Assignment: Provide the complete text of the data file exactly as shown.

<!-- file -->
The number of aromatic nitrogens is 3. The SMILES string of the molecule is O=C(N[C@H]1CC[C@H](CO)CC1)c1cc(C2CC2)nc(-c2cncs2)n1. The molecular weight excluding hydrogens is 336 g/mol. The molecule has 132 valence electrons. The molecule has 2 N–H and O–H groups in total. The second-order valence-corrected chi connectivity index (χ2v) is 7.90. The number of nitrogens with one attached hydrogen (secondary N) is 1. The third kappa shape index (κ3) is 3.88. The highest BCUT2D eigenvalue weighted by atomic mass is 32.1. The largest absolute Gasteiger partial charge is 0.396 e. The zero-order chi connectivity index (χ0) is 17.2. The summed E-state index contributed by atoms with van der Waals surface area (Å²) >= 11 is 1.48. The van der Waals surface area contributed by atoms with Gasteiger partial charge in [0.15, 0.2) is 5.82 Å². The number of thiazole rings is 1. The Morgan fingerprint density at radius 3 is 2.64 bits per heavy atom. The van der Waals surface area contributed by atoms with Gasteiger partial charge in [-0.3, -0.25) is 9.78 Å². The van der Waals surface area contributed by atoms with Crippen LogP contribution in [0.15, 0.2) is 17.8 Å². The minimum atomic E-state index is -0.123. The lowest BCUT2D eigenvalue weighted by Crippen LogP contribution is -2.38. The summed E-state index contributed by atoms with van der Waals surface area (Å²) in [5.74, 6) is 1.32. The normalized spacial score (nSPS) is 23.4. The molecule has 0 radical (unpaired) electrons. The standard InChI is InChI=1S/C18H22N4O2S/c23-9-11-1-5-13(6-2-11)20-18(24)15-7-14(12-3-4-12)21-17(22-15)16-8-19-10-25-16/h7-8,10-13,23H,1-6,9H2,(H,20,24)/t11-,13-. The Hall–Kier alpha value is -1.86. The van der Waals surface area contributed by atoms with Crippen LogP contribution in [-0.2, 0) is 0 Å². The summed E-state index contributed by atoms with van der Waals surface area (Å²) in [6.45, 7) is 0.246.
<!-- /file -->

The number of aromatic nitrogens is 3. The SMILES string of the molecule is O=C(N[C@H]1CC[C@H](CO)CC1)c1cc(C2CC2)nc(-c2cncs2)n1. The molecular weight excluding hydrogens is 336 g/mol. The molecule has 132 valence electrons. The molecule has 2 N–H and O–H groups in total. The second-order valence-corrected chi connectivity index (χ2v) is 7.90. The number of nitrogens with one attached hydrogen (secondary N) is 1. The third kappa shape index (κ3) is 3.88. The highest BCUT2D eigenvalue weighted by atomic mass is 32.1. The largest absolute Gasteiger partial charge is 0.396 e. The zero-order chi connectivity index (χ0) is 17.2. The summed E-state index contributed by atoms with van der Waals surface area (Å²) >= 11 is 1.48. The van der Waals surface area contributed by atoms with Gasteiger partial charge in [0.15, 0.2) is 5.82 Å². The number of thiazole rings is 1. The Morgan fingerprint density at radius 3 is 2.64 bits per heavy atom. The van der Waals surface area contributed by atoms with Gasteiger partial charge in [-0.3, -0.25) is 9.78 Å². The van der Waals surface area contributed by atoms with Crippen LogP contribution in [0.15, 0.2) is 17.8 Å². The minimum atomic E-state index is -0.123. The lowest BCUT2D eigenvalue weighted by Crippen LogP contribution is -2.38. The summed E-state index contributed by atoms with van der Waals surface area (Å²) in [5.74, 6) is 1.32. The normalized spacial score (nSPS) is 23.4. The molecule has 0 radical (unpaired) electrons. The standard InChI is InChI=1S/C18H22N4O2S/c23-9-11-1-5-13(6-2-11)20-18(24)15-7-14(12-3-4-12)21-17(22-15)16-8-19-10-25-16/h7-8,10-13,23H,1-6,9H2,(H,20,24)/t11-,13-. The Hall–Kier alpha value is -1.86. The van der Waals surface area contributed by atoms with Crippen LogP contribution in [-0.2, 0) is 0 Å². The summed E-state index contributed by atoms with van der Waals surface area (Å²) in [6.45, 7) is 0.246.